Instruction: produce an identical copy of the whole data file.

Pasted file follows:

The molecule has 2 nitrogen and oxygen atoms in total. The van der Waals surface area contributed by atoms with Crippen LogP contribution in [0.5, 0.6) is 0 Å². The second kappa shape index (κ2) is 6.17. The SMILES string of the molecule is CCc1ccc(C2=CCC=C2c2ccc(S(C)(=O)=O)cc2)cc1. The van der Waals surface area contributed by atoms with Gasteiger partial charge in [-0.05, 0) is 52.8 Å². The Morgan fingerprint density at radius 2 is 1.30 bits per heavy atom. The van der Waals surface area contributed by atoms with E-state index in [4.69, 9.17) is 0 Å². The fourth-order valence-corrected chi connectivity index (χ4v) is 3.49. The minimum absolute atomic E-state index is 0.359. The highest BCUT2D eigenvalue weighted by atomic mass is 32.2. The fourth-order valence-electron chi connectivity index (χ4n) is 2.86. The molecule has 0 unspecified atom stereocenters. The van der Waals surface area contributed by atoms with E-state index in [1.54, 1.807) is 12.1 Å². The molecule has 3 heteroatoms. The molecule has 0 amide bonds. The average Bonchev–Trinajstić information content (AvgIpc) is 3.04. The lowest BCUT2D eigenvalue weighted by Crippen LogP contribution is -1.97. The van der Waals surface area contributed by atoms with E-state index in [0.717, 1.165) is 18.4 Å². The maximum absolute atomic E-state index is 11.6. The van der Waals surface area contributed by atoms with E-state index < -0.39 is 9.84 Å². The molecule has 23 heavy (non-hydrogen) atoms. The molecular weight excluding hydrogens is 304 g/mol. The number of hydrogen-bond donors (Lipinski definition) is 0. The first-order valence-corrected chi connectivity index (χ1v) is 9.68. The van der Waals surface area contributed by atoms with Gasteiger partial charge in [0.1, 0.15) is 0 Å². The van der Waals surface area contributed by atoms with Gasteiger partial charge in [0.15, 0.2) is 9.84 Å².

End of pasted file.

The molecule has 2 nitrogen and oxygen atoms in total. The van der Waals surface area contributed by atoms with Crippen LogP contribution in [0.5, 0.6) is 0 Å². The second kappa shape index (κ2) is 6.17. The SMILES string of the molecule is CCc1ccc(C2=CCC=C2c2ccc(S(C)(=O)=O)cc2)cc1. The van der Waals surface area contributed by atoms with Gasteiger partial charge in [-0.05, 0) is 52.8 Å². The Morgan fingerprint density at radius 2 is 1.30 bits per heavy atom. The van der Waals surface area contributed by atoms with E-state index in [4.69, 9.17) is 0 Å². The fourth-order valence-corrected chi connectivity index (χ4v) is 3.49. The minimum absolute atomic E-state index is 0.359. The highest BCUT2D eigenvalue weighted by atomic mass is 32.2. The fourth-order valence-electron chi connectivity index (χ4n) is 2.86. The molecule has 0 unspecified atom stereocenters. The van der Waals surface area contributed by atoms with E-state index in [1.54, 1.807) is 12.1 Å². The molecule has 3 heteroatoms. The molecule has 0 amide bonds. The average Bonchev–Trinajstić information content (AvgIpc) is 3.04. The lowest BCUT2D eigenvalue weighted by Crippen LogP contribution is -1.97. The van der Waals surface area contributed by atoms with E-state index in [0.717, 1.165) is 18.4 Å². The maximum absolute atomic E-state index is 11.6. The van der Waals surface area contributed by atoms with E-state index < -0.39 is 9.84 Å². The molecule has 23 heavy (non-hydrogen) atoms. The molecular weight excluding hydrogens is 304 g/mol. The number of hydrogen-bond donors (Lipinski definition) is 0. The first-order valence-corrected chi connectivity index (χ1v) is 9.68. The van der Waals surface area contributed by atoms with Gasteiger partial charge in [0.1, 0.15) is 0 Å². The van der Waals surface area contributed by atoms with Gasteiger partial charge in [0.15, 0.2) is 9.84 Å².